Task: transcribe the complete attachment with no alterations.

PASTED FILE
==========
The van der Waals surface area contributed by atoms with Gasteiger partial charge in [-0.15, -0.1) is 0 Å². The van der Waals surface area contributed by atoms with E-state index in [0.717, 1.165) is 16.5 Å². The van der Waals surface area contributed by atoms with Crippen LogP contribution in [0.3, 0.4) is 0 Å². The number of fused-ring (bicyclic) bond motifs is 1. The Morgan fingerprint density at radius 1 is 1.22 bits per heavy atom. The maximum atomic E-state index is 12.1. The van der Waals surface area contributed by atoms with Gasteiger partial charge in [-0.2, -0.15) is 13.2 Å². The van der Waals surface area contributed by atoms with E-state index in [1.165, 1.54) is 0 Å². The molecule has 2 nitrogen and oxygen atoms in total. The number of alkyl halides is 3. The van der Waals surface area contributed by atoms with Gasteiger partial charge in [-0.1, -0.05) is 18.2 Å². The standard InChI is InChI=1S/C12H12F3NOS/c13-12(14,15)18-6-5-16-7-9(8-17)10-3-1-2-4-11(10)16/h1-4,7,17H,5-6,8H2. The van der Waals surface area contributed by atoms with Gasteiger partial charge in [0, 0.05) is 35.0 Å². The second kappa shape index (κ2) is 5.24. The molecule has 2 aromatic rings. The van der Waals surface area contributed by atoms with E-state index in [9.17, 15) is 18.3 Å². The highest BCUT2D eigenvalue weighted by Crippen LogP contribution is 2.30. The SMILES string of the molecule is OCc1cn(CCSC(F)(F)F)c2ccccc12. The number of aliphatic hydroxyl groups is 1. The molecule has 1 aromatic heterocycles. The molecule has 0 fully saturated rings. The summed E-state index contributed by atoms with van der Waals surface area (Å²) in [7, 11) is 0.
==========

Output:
The van der Waals surface area contributed by atoms with Gasteiger partial charge in [-0.15, -0.1) is 0 Å². The van der Waals surface area contributed by atoms with E-state index in [0.717, 1.165) is 16.5 Å². The van der Waals surface area contributed by atoms with Crippen LogP contribution in [0.3, 0.4) is 0 Å². The number of fused-ring (bicyclic) bond motifs is 1. The Morgan fingerprint density at radius 1 is 1.22 bits per heavy atom. The maximum atomic E-state index is 12.1. The van der Waals surface area contributed by atoms with Gasteiger partial charge in [-0.2, -0.15) is 13.2 Å². The van der Waals surface area contributed by atoms with E-state index in [1.165, 1.54) is 0 Å². The molecule has 2 nitrogen and oxygen atoms in total. The number of alkyl halides is 3. The van der Waals surface area contributed by atoms with Gasteiger partial charge in [-0.1, -0.05) is 18.2 Å². The standard InChI is InChI=1S/C12H12F3NOS/c13-12(14,15)18-6-5-16-7-9(8-17)10-3-1-2-4-11(10)16/h1-4,7,17H,5-6,8H2. The van der Waals surface area contributed by atoms with Gasteiger partial charge in [0, 0.05) is 35.0 Å². The second kappa shape index (κ2) is 5.24. The molecule has 2 aromatic rings. The van der Waals surface area contributed by atoms with E-state index in [9.17, 15) is 18.3 Å². The highest BCUT2D eigenvalue weighted by Crippen LogP contribution is 2.30. The SMILES string of the molecule is OCc1cn(CCSC(F)(F)F)c2ccccc12. The number of aliphatic hydroxyl groups is 1. The molecule has 1 aromatic heterocycles. The molecule has 0 fully saturated rings. The summed E-state index contributed by atoms with van der Waals surface area (Å²) in [7, 11) is 0.